It’s not the first voluntary anti-gay amicus brief the Justice Department filed under the Trump administration. The department also made a filing before the U.S. Second Circuit Court of Appeals arguing Title VII of the Civil Rights of 1964 affords no non-discrimination protections to lesbian, gay and bisexual people.

Louise Melling, deputy legal director of the American Civil Liberties Union, said the filing was the latest in a series of anti-LGBT moves from the Trump administration.

“This Justice Department has already made its hostility to the rights of LGBT people and so many others crystal clear,” Melling said. “But this brief was shocking, even for this administration. What the Trump Administration is advocating for is nothing short of a constitutional right to discriminate. We are confident that the Supreme Court will rule on the side of equal rights just as the lower courts have.”

The brief is consistent with remarks Sessions gave in July at an Orange County conference for Alliance Defending Freedom in which he pledged to make protecting religious freedom a priority.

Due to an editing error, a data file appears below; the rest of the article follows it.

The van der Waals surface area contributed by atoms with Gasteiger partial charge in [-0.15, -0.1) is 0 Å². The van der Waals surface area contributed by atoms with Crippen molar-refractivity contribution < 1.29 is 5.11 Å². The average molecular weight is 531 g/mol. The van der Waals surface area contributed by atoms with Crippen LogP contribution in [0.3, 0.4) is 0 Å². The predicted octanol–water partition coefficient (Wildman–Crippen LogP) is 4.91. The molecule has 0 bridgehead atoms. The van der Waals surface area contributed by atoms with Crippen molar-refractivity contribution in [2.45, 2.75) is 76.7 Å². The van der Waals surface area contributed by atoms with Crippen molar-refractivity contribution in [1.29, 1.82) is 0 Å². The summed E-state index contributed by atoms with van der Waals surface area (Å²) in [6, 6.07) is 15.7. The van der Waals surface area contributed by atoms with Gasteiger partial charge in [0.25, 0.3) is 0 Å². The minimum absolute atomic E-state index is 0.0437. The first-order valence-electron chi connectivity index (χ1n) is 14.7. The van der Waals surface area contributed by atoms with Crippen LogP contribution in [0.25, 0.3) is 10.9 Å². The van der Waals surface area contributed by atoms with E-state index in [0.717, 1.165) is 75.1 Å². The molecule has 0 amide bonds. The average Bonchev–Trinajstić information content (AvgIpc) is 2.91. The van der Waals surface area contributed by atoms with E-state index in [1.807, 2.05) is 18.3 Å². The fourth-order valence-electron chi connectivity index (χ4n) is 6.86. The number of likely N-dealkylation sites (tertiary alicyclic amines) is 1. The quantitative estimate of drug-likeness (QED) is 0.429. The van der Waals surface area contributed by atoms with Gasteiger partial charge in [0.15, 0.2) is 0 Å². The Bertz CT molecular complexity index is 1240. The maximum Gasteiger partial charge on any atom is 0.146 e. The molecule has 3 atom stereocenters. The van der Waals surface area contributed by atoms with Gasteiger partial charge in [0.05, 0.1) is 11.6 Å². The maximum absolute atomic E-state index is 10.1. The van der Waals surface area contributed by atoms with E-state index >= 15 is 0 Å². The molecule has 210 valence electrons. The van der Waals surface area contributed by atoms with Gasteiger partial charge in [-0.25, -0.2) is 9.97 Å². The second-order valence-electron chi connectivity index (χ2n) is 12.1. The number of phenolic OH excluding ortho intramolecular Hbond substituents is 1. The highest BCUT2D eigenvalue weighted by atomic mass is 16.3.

“The federal government will actively find ways to accommodate people of all faiths,” Sessions said at the time. “The protections enshrined in the Constitution and our laws protect all Americans, including when we work together, speak in the public square, and when we interact with our government. We don’t waive our constitutional rights when we participate fully in public life and civic society.”

Chris Johnson is Chief Political & White House Reporter for the Washington Blade. Johnson is a member of the White House Correspondents' Association. Follow Chris